Age-related macular degeneration (AMD) is an important cause of vision loss among older people. Researchers discovered almost twenty years ago that people with moderate AMD could slow the progression of their macular degeneration by taking a specific nutritional supplement (Archives of Ophthalmology, Oct., 2001). That trial (AREDS) was updated a few years ago, with the finding that lutein and zeaxanthin could be substituted for beta-carotene and get equally beneficial results. Adding fish oil to the supplement did not help, however. (JAMA, May 15, 2013). You can read more about that study here.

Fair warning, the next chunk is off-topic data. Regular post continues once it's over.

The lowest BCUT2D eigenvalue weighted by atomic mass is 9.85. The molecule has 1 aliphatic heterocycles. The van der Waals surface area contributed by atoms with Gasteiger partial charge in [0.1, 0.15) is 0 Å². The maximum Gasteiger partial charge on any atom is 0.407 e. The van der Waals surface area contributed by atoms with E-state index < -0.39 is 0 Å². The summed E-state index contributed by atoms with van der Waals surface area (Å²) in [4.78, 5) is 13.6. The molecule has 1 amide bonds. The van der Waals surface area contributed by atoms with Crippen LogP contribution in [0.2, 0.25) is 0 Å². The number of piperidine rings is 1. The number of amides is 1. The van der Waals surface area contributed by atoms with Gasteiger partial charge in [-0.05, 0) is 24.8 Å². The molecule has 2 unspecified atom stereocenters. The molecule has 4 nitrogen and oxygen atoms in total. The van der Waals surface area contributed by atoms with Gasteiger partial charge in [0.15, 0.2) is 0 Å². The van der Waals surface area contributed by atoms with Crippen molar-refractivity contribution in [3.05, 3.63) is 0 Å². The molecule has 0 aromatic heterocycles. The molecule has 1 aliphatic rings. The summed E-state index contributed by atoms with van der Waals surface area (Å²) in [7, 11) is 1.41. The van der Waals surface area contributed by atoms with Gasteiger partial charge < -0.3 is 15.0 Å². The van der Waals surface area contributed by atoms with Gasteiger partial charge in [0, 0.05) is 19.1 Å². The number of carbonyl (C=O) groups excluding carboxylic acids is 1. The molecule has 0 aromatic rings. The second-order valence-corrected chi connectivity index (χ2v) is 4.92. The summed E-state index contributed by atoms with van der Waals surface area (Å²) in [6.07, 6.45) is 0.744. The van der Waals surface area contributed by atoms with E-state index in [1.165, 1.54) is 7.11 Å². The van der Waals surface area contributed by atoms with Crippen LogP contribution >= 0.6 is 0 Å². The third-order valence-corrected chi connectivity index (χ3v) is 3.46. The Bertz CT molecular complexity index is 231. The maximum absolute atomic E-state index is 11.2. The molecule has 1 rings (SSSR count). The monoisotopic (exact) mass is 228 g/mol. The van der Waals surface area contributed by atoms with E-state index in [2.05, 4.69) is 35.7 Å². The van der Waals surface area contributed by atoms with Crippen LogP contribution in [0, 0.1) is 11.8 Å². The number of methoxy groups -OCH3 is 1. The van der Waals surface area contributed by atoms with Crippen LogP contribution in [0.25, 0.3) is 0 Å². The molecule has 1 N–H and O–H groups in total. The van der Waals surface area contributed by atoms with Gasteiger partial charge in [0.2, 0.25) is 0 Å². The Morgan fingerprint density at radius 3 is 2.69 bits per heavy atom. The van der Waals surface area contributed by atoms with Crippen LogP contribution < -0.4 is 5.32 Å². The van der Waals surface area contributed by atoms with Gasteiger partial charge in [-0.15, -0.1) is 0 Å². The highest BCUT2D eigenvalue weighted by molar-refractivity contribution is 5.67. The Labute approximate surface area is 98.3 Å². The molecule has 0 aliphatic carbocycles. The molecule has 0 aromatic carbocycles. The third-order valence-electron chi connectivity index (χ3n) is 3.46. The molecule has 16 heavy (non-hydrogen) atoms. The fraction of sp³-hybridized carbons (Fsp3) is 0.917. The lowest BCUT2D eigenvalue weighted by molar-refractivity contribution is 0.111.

Drugs That Treat Macular Degeneration:
Although AMD can cause blindness, a long-term study shows that treatment with medications that prevent blood vessel proliferation can help preserve vision for years. The drugs bevacizumab (Avastin) and ranibizumab (Lucentis) are both used for treating “wet” macular degeneration. Lucentis was designed specifically for this purpose, while Avastin is also used to treat cancer. Bevacizumab is substantially less expensive than Lucentis, however.
Both Drugs Help Preserve Vision:
A large clinical trial compared the two and found that they are equally effective. Five years of follow-up found that half the patients treated had 20/40 vision. That is far from perfect, but it is good enough to drive or read. In comparison, fewer than 10 percent of untreated patients with macular degeneration are able to maintain 20/40 vision.
Presented at the 2016 annual meeting of the Association for Research in Vision and Ophthalmology, May 2, 2016, Seattle, WA